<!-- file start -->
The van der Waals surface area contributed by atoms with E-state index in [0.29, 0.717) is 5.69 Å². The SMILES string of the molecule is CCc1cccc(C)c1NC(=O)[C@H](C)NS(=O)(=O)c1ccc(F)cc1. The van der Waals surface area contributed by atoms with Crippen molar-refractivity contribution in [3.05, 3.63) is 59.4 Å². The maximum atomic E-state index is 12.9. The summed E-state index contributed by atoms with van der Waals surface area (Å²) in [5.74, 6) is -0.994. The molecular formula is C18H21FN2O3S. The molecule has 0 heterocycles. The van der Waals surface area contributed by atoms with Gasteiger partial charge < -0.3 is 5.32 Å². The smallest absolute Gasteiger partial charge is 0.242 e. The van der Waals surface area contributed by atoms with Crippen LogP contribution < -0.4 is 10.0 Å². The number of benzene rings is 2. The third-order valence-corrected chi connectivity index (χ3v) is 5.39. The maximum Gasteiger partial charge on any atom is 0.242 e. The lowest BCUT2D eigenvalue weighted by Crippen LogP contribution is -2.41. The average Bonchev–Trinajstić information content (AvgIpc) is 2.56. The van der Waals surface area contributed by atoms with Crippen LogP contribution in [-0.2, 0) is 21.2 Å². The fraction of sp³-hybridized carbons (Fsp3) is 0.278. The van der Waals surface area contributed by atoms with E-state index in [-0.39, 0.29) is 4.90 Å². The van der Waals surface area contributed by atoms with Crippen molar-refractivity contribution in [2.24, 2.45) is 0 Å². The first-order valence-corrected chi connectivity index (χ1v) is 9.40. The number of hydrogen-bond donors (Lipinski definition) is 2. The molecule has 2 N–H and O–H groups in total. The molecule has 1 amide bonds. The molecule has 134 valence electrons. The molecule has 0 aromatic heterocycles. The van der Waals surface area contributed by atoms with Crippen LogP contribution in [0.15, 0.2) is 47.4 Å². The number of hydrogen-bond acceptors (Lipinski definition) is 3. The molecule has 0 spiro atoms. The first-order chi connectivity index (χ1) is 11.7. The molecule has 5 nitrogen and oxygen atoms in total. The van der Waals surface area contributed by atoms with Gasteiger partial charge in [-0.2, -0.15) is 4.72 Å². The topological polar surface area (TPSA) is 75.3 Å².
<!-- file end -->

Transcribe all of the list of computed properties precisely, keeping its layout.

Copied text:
The van der Waals surface area contributed by atoms with E-state index in [0.29, 0.717) is 5.69 Å². The SMILES string of the molecule is CCc1cccc(C)c1NC(=O)[C@H](C)NS(=O)(=O)c1ccc(F)cc1. The van der Waals surface area contributed by atoms with Crippen molar-refractivity contribution in [3.05, 3.63) is 59.4 Å². The maximum atomic E-state index is 12.9. The summed E-state index contributed by atoms with van der Waals surface area (Å²) in [5.74, 6) is -0.994. The molecular formula is C18H21FN2O3S. The molecule has 0 heterocycles. The van der Waals surface area contributed by atoms with Gasteiger partial charge < -0.3 is 5.32 Å². The smallest absolute Gasteiger partial charge is 0.242 e. The van der Waals surface area contributed by atoms with Crippen LogP contribution < -0.4 is 10.0 Å². The number of benzene rings is 2. The third-order valence-corrected chi connectivity index (χ3v) is 5.39. The maximum Gasteiger partial charge on any atom is 0.242 e. The lowest BCUT2D eigenvalue weighted by Crippen LogP contribution is -2.41. The average Bonchev–Trinajstić information content (AvgIpc) is 2.56. The van der Waals surface area contributed by atoms with Crippen LogP contribution in [-0.2, 0) is 21.2 Å². The fraction of sp³-hybridized carbons (Fsp3) is 0.278. The van der Waals surface area contributed by atoms with E-state index in [-0.39, 0.29) is 4.90 Å². The van der Waals surface area contributed by atoms with Crippen molar-refractivity contribution in [2.24, 2.45) is 0 Å². The first-order valence-corrected chi connectivity index (χ1v) is 9.40. The number of hydrogen-bond donors (Lipinski definition) is 2. The molecule has 2 N–H and O–H groups in total. The molecule has 1 amide bonds. The molecule has 134 valence electrons. The molecule has 0 aromatic heterocycles. The van der Waals surface area contributed by atoms with Crippen LogP contribution in [0.15, 0.2) is 47.4 Å². The number of hydrogen-bond acceptors (Lipinski definition) is 3. The molecule has 0 spiro atoms. The first-order chi connectivity index (χ1) is 11.7. The molecule has 5 nitrogen and oxygen atoms in total. The van der Waals surface area contributed by atoms with Gasteiger partial charge in [-0.2, -0.15) is 4.72 Å². The topological polar surface area (TPSA) is 75.3 Å².